Poster A11, Saturday, March 24, 1:30–3:30 pm, Exhibit Hall C
Impulsivity and Apathy Predict Involvement of Inhibitory Control Regions During Cognitive Interference
Emily Hahn1, Julia Felicione1, Aishwarya Gosai1, Matthew Boggess1, Alex Rockhill1, Amy Peters2, Alik Widge1, Darin Dougherty1, Thilo Deckersbach1; 1Massachusetts General Hospital/Harvard Medical School, 2University of Illinois at Chicago
While impairments in cognitive processing are prevalent across neurologic disorders of the CNS, transdiagnostic approaches reveal similar impairments in many psychiatric diagnosis. Disinhibition and apathy are both neurocognitive symptoms involving goal-directed behavior, and are particularly impaired in mood disorders such as bipolar disorder or depression. For this study, seventy six total subjects (mean age=35, sd=12) including unipolar bipolar patients (n=38) and healthy subjects were scanned using fMRI while participating in the Multi-source Interference Task (MSIT) superimposed on valenced IAPS pictures. The Frontal Systems Behavioral Scale was used to assess cognitive processing phenotypes. Results reveal lower impulsivity and higher apathy predict higher activation in regions during the interference condition of the MSIT/IAPS task, collapsed across valence. Namely, higher insula activity during interference was predicted by higher apathy scores (r=.35, p=.03). Conversely, higher dACC activation during interference was predicted by lower disinhibition scores (r=-.34, p=.04). Interestingly, no similar trends were found among healthy participants. That said, neural regions elicited by cognitive conflict and apathy are further corroborated, thus supporting linkage to neuropsychological constructs . Taken together, the importance of evaluating cognitive dysfunction in addition to symptoms commonly seen in mood disorders is highlighted and may help provide meaningful insight into transdiagnostic and therapeutic regimens.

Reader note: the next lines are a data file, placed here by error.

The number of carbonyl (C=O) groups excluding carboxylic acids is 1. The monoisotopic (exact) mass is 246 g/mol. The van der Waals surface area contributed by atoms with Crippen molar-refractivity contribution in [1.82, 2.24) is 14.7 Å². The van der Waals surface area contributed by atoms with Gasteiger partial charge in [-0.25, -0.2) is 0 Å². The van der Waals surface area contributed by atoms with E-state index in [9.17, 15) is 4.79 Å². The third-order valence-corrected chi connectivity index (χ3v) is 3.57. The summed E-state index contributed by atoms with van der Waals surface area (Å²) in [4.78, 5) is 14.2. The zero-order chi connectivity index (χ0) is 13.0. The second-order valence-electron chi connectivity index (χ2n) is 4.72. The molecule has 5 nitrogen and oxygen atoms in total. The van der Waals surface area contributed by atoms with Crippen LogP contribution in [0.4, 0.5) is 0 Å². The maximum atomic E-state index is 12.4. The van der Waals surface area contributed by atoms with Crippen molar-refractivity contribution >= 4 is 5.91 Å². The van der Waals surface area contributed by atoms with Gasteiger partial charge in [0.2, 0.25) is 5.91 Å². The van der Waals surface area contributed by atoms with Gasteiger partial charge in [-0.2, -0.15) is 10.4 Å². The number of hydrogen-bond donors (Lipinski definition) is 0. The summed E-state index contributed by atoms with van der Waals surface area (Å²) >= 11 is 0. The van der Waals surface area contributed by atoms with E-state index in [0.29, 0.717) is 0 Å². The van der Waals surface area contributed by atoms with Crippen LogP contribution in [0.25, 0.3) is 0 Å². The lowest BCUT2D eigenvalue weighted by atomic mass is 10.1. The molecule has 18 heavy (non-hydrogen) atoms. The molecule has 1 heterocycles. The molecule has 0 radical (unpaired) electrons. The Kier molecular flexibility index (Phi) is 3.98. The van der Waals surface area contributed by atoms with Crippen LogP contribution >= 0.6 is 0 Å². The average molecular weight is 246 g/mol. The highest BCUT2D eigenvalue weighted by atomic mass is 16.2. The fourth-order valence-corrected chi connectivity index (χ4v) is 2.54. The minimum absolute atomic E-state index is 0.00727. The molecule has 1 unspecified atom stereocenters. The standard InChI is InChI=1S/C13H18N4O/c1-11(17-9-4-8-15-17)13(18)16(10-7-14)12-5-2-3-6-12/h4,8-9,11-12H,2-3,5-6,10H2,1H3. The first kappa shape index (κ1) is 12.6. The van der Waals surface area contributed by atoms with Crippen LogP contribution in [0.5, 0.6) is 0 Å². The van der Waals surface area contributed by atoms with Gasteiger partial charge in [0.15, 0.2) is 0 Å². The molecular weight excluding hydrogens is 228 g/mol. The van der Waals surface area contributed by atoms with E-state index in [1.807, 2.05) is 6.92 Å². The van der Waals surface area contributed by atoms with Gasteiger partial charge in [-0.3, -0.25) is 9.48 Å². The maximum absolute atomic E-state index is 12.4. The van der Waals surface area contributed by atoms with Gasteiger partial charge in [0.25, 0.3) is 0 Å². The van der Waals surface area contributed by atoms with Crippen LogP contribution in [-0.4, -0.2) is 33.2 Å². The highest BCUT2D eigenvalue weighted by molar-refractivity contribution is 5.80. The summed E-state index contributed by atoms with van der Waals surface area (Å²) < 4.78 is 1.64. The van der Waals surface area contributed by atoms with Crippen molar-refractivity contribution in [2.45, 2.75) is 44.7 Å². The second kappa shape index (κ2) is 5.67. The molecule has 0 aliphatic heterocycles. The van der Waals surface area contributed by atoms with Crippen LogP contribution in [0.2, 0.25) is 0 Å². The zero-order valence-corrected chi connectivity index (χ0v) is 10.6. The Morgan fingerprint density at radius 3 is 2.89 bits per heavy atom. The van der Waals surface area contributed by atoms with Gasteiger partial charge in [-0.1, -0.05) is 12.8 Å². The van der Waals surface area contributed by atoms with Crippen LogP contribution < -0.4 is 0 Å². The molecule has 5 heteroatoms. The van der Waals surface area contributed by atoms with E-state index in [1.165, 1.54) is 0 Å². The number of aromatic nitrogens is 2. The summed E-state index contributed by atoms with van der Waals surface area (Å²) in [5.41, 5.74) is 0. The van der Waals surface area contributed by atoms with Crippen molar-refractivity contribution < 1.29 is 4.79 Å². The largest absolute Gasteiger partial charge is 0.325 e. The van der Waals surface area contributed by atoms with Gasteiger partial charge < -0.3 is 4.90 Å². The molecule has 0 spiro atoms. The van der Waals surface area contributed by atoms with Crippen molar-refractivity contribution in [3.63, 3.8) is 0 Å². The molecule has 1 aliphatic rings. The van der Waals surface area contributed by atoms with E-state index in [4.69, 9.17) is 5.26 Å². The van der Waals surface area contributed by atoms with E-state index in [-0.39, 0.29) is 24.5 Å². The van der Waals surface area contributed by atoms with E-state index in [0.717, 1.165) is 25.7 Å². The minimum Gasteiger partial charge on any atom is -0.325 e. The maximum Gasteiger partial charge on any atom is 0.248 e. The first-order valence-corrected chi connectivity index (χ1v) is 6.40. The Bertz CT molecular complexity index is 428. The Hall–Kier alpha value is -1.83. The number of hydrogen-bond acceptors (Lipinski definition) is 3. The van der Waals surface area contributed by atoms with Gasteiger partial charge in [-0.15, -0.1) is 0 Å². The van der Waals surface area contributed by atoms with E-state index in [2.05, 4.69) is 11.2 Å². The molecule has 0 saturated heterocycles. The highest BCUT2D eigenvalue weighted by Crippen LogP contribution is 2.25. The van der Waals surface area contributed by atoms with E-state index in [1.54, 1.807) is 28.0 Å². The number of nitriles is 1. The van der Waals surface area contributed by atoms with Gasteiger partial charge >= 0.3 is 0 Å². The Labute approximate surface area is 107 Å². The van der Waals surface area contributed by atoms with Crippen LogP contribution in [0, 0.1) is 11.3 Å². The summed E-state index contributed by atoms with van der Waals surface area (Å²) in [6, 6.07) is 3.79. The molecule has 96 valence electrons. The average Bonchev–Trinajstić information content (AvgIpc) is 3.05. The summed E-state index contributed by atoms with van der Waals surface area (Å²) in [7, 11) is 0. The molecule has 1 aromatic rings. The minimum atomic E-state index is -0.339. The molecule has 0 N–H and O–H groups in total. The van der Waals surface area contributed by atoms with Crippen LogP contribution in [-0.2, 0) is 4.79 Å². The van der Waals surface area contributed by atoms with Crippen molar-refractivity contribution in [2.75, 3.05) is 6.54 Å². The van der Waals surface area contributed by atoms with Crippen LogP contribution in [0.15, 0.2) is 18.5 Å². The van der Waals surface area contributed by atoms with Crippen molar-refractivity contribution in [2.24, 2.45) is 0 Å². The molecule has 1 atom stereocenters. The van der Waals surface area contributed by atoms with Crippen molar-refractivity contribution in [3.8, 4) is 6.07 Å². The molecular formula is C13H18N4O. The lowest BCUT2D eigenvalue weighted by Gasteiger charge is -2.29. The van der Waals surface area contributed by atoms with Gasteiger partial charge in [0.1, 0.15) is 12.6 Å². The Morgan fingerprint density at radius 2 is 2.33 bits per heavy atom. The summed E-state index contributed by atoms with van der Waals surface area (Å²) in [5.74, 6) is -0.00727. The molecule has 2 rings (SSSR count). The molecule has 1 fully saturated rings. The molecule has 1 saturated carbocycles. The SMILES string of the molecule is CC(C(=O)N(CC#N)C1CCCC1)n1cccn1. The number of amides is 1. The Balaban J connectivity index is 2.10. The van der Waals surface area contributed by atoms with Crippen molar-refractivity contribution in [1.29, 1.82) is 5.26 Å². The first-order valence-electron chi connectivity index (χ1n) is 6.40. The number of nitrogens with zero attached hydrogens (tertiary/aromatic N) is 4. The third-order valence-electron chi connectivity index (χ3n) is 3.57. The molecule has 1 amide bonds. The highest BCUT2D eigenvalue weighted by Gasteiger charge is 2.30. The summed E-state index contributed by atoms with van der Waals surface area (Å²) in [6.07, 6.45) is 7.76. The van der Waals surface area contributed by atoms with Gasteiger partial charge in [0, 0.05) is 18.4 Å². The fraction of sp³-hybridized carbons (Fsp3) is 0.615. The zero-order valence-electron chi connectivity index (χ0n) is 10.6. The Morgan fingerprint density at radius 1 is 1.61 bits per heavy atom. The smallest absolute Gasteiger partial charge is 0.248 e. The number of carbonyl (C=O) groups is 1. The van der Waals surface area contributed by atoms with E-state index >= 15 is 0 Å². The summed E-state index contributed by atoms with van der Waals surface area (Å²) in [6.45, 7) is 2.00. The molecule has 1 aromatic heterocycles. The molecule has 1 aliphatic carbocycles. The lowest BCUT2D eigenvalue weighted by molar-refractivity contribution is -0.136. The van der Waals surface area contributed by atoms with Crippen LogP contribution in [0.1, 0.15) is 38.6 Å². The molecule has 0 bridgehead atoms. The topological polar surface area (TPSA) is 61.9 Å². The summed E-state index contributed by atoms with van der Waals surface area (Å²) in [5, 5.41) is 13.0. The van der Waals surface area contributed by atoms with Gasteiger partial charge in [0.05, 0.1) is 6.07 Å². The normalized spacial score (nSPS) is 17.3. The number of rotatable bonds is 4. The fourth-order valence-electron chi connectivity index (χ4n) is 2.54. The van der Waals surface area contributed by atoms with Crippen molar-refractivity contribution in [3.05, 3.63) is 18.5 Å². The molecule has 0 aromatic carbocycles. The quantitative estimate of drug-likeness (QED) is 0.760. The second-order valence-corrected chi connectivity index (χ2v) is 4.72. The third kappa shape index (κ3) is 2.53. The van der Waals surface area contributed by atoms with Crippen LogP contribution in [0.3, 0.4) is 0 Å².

Topic Area: EMOTION & SOCIAL: Emotion-cognition interactions